There is clearly a layered history related to different “texts” of Thomas, and parts of the gospel, including two sayings that are significant for my work, appear in various forms in different versions of the gospel. Readers interested in the textual, form critical, and redaction history of Thomas have a number of recent studies to consult. Here I focus on a translation of the Coptic text recovered as part of the Nag Hammadi library. My reading is not dependent on either the date or the provenance of Thomas.
A Review of Gender in Thomas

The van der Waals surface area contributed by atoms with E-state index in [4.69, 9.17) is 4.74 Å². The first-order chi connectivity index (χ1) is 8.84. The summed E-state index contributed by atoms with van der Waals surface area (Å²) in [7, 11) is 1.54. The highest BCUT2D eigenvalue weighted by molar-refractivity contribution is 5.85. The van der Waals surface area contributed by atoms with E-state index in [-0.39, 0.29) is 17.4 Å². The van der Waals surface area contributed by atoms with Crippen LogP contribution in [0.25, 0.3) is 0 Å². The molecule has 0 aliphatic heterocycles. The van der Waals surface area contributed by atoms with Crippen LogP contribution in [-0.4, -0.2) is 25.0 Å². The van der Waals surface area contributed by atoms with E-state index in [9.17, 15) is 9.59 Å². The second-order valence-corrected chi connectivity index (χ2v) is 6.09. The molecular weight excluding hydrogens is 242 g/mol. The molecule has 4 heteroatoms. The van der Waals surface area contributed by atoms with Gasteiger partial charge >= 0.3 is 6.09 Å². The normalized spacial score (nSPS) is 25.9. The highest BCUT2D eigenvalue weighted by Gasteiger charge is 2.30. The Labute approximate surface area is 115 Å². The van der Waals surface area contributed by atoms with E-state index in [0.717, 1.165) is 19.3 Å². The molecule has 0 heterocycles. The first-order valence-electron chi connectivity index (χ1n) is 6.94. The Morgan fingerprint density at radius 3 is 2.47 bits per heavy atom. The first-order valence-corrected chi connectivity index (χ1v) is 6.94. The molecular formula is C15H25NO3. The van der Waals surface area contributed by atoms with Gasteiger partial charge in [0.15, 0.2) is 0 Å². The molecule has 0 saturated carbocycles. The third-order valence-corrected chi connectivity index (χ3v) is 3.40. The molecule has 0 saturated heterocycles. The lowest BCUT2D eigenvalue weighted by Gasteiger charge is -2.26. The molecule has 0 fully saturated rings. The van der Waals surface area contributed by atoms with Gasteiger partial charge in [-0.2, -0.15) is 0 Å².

The sayings in Thomas both acknowledge and challenge a hierarchical and binary understanding of gender. Gender hierarchy and binarism are supported in a number of sayings. “Father” is consistently used to designate God. Similar to the canonical gospels, biological aspects of being female are not seen as redemptive in Thomas. Saying 79 includes Jesus’ remark that a time will come when wombs that have not conceived and breasts that have not given milk will be “blessed.” This Saying anthropomorphizes body parts associated with women and promises a blessing to these female parts when they do not fulfill the expected biological and cultural functions. The Saying counters the assumption, voiced by a woman, that women are blessed by bearing children. Being “born of a woman” is viewed in Thomas as less than ideal: the one who is “not born of woman” will be specially honored (saying 15). Saying 105 denigrates a birth mother: Whoever knows the father and the mother will be called the child of a whore. The negativity attributed to women’s physical capacity to give birth may be connected to the final Saying (114) which requires a female to become male as one step in the process of becoming a living spirit.